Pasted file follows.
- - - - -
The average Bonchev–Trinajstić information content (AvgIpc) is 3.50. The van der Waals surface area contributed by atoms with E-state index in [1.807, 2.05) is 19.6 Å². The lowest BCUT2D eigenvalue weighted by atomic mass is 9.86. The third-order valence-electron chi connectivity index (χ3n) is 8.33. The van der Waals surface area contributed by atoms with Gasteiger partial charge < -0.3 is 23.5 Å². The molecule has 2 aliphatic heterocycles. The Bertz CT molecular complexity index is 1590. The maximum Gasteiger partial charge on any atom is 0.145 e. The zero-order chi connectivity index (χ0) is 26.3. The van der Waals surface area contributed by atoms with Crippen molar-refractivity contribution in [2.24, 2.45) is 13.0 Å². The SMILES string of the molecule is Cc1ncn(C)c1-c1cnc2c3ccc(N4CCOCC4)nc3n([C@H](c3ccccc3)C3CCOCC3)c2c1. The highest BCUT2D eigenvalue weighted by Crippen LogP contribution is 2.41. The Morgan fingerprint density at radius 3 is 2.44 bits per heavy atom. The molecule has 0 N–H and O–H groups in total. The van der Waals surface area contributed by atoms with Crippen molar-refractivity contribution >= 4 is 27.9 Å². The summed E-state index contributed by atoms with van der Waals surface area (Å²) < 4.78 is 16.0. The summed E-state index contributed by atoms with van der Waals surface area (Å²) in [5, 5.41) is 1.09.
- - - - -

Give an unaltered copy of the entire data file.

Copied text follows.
The average Bonchev–Trinajstić information content (AvgIpc) is 3.50. The van der Waals surface area contributed by atoms with E-state index in [1.807, 2.05) is 19.6 Å². The lowest BCUT2D eigenvalue weighted by atomic mass is 9.86. The third-order valence-electron chi connectivity index (χ3n) is 8.33. The van der Waals surface area contributed by atoms with Gasteiger partial charge < -0.3 is 23.5 Å². The molecule has 2 aliphatic heterocycles. The Bertz CT molecular complexity index is 1590. The maximum Gasteiger partial charge on any atom is 0.145 e. The zero-order chi connectivity index (χ0) is 26.3. The van der Waals surface area contributed by atoms with Crippen molar-refractivity contribution in [2.24, 2.45) is 13.0 Å². The SMILES string of the molecule is Cc1ncn(C)c1-c1cnc2c3ccc(N4CCOCC4)nc3n([C@H](c3ccccc3)C3CCOCC3)c2c1. The highest BCUT2D eigenvalue weighted by Crippen LogP contribution is 2.41. The Morgan fingerprint density at radius 3 is 2.44 bits per heavy atom. The molecule has 0 N–H and O–H groups in total. The van der Waals surface area contributed by atoms with Crippen molar-refractivity contribution >= 4 is 27.9 Å². The summed E-state index contributed by atoms with van der Waals surface area (Å²) < 4.78 is 16.0. The summed E-state index contributed by atoms with van der Waals surface area (Å²) in [5, 5.41) is 1.09.